The Steel and Engineering Industries Federation of Southern Africa (SEIFSA) welcomes the increase in the Producer Price Index (PPI), as per the data released by Statistics South Africa (Stats SA) today, and hopes that businesses will benefit from the positive trajectory via higher selling prices.

SEIFSA Chief Economist Michael Ade described the data as encouraging, especially considering that selling prices have been rising since April and May, spanning the COVID-19 pandemic-induced economic lockdown levels four and five.  He said the selling price inflationary trend augurs well and should help in reducing operational cost pressures on businesses and boost margins, since companies will now have a leeway to pass cost increases to intermediate and final consumers.

The data released by Stats SA indicates that the annual percentage change in the PPI for intermediate manufactured goods increased from 2.4% in July to 3.2% in August. The increase is consistent with the annual change in the PPI for final manufactured goods, which also increased from 1.9% in July to 2.4% in August, generally spelling good news for local manufacturers.

“It has been a tough year for local producers. Businesses have operated under increasingly difficult conditions, unpredictable electricity supply, distortions in the local and regional supply chains, insufficient domestic demand, variable input cost prices and persistent operational costs, despite not manufacturing or selling,” Dr Ade said.

He added that the latest PPI data would build on last month’s progressive data and continue to provide distressed businesses with the opportunity to manoeuvre around cost-push inflation, towards their sustainability.

However, Dr Ade said companies cannot invariably increase selling prices due to countervailing factors like insufficient demand and poor consumer spending. These factors remain significant challenges to the Metals and Engineering (M&E) cluster of industries, where the demand for their intermediate goods is a derived demand.  This means that the demand for the goods produced in the industry is usually based on the demand for consumer goods, which they help to produce. Therefore, an increase or decrease in consumer demand and a corresponding increase or decrease in consumer spending will further boost or hinder production in the M&E sector, he explained.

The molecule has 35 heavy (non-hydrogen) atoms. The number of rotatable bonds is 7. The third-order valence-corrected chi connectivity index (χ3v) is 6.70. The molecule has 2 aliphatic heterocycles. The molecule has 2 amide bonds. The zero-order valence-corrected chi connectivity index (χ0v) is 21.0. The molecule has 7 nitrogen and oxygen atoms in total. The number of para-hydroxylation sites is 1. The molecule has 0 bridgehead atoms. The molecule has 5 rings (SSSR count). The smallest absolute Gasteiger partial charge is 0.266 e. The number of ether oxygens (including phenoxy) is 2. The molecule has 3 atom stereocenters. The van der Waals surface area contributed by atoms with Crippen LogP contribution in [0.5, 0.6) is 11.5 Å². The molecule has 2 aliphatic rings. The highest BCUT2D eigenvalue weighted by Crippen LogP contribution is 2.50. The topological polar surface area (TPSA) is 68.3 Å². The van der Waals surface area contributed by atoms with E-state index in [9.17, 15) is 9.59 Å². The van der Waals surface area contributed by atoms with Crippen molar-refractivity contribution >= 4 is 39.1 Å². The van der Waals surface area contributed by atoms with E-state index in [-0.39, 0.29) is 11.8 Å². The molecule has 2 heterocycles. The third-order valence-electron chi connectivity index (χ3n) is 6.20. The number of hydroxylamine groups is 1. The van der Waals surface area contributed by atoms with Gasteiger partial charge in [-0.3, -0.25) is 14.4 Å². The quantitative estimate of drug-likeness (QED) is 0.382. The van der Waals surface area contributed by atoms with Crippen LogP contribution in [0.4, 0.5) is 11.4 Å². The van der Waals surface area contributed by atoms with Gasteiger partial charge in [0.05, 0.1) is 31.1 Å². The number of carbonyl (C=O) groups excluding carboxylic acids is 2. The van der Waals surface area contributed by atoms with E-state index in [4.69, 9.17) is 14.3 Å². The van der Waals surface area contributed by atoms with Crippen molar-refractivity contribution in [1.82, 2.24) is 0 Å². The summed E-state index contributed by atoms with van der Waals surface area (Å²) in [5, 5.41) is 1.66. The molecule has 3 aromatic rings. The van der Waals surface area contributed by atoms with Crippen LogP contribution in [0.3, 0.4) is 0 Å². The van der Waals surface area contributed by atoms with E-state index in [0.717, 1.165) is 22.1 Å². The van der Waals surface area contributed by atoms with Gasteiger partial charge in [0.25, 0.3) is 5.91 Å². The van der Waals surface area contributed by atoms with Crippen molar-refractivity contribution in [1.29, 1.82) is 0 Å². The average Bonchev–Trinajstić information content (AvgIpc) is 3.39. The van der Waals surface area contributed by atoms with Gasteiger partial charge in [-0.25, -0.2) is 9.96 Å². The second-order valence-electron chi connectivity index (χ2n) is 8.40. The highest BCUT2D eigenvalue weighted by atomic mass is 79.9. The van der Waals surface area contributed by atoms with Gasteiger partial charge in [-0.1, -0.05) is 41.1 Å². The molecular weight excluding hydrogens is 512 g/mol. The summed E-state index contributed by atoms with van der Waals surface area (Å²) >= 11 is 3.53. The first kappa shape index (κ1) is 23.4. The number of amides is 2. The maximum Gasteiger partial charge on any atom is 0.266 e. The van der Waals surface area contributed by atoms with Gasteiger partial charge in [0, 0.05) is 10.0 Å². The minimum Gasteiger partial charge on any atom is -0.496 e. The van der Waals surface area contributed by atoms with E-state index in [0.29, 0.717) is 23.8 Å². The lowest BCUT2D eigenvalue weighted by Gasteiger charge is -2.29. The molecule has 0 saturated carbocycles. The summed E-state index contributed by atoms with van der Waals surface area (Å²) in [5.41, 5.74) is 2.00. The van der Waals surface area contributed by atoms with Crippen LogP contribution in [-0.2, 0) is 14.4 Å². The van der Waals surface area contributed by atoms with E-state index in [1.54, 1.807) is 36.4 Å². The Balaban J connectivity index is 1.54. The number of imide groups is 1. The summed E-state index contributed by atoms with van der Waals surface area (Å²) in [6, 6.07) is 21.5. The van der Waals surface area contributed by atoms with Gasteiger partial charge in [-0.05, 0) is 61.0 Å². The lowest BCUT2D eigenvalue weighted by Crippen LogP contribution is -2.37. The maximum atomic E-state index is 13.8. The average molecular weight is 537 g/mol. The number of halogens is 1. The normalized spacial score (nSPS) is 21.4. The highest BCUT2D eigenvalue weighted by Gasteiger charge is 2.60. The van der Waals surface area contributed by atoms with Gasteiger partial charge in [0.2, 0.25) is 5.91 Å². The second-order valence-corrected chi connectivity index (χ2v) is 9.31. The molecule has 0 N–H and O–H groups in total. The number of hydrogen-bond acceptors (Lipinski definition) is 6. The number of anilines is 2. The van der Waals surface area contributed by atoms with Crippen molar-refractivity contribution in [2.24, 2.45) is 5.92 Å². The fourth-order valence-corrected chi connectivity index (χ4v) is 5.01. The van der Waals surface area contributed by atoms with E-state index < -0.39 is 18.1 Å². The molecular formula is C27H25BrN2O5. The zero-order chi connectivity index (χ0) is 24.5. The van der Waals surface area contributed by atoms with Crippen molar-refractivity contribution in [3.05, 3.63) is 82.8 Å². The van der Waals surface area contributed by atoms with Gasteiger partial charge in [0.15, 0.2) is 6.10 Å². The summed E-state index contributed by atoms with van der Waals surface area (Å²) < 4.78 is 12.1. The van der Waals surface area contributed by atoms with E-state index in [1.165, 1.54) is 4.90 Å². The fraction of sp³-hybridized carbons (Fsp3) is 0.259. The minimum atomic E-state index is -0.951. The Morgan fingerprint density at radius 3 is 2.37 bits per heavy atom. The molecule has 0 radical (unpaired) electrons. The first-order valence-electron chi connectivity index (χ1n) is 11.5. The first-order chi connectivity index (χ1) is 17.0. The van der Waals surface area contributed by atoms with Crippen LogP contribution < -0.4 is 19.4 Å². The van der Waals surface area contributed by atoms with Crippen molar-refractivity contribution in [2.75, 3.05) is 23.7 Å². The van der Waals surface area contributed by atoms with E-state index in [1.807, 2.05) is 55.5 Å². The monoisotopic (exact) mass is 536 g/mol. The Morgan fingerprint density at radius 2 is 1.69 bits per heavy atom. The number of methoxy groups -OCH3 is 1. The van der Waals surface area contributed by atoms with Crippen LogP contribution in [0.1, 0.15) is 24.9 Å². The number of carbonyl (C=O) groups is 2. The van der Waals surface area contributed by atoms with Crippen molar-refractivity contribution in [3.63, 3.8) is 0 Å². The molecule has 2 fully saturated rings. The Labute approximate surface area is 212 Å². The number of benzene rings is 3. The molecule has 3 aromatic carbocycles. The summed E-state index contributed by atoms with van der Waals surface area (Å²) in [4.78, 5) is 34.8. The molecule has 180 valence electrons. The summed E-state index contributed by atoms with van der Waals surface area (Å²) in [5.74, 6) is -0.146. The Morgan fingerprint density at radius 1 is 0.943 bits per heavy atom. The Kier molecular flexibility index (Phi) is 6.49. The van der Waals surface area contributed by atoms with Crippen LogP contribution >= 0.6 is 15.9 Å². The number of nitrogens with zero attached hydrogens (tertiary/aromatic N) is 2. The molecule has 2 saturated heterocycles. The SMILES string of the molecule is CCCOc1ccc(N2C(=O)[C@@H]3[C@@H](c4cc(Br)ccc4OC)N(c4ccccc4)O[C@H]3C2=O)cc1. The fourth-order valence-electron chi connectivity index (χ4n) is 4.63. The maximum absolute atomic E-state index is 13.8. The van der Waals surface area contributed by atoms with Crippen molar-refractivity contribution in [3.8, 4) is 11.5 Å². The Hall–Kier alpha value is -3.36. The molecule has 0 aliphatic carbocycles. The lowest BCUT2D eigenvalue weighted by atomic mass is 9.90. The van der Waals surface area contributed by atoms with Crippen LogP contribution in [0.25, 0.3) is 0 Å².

Dr Ade cautioned that the prevailing uncertainty from the Coronavirus pandemic and a significant decrease in household final consumption expenditure by 49.8% in the second quarter of 2020 could pose major challenges to the M&E industry since the highlighted constraints may lead to a further slowdown in growth, employment and gross fixed capital formation.

“Nevertheless, we recommend that business executives continue to prioritise both the economy and the health of all employees, given the need to remain sustainable in the so-called ‘new normal’ environment. Companies should take advantage of rising selling prices and the impending uptick in demand from inter-linked industries in order to boost capacity utilisation and production,” Dr Ade said.

He said SEIFSA remained hopeful that South Africa’s transition to lockdown alert level one and the opening up of more local businesses will have positive implications for the M&E sector. He said the resumption of regional and internal flights this week is bound to lead to a significant improvement in the M&E sector trade, with more goods being exported.